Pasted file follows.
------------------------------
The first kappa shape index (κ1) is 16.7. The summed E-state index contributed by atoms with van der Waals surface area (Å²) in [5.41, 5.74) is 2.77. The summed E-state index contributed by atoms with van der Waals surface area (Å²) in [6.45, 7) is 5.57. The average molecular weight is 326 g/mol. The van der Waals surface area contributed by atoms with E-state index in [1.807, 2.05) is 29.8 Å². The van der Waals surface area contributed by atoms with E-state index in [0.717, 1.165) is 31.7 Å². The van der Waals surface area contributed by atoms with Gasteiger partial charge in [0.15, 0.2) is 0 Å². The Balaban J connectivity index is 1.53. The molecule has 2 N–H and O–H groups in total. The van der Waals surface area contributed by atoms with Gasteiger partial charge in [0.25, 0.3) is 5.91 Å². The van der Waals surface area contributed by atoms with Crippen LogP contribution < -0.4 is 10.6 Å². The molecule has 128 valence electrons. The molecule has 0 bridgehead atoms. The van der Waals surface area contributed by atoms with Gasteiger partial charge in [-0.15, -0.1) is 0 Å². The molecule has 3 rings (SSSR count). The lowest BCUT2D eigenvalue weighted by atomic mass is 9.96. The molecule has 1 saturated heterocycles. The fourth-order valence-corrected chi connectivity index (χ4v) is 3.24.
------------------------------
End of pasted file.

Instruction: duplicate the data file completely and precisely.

The first kappa shape index (κ1) is 16.7. The summed E-state index contributed by atoms with van der Waals surface area (Å²) in [5.41, 5.74) is 2.77. The summed E-state index contributed by atoms with van der Waals surface area (Å²) in [6.45, 7) is 5.57. The average molecular weight is 326 g/mol. The van der Waals surface area contributed by atoms with E-state index in [1.807, 2.05) is 29.8 Å². The van der Waals surface area contributed by atoms with E-state index in [0.717, 1.165) is 31.7 Å². The van der Waals surface area contributed by atoms with Gasteiger partial charge in [0.15, 0.2) is 0 Å². The Balaban J connectivity index is 1.53. The molecule has 2 N–H and O–H groups in total. The van der Waals surface area contributed by atoms with Gasteiger partial charge in [0.25, 0.3) is 5.91 Å². The van der Waals surface area contributed by atoms with Crippen LogP contribution < -0.4 is 10.6 Å². The molecule has 128 valence electrons. The molecule has 0 bridgehead atoms. The van der Waals surface area contributed by atoms with Gasteiger partial charge in [-0.15, -0.1) is 0 Å². The molecule has 3 rings (SSSR count). The lowest BCUT2D eigenvalue weighted by atomic mass is 9.96. The molecule has 1 saturated heterocycles. The fourth-order valence-corrected chi connectivity index (χ4v) is 3.24.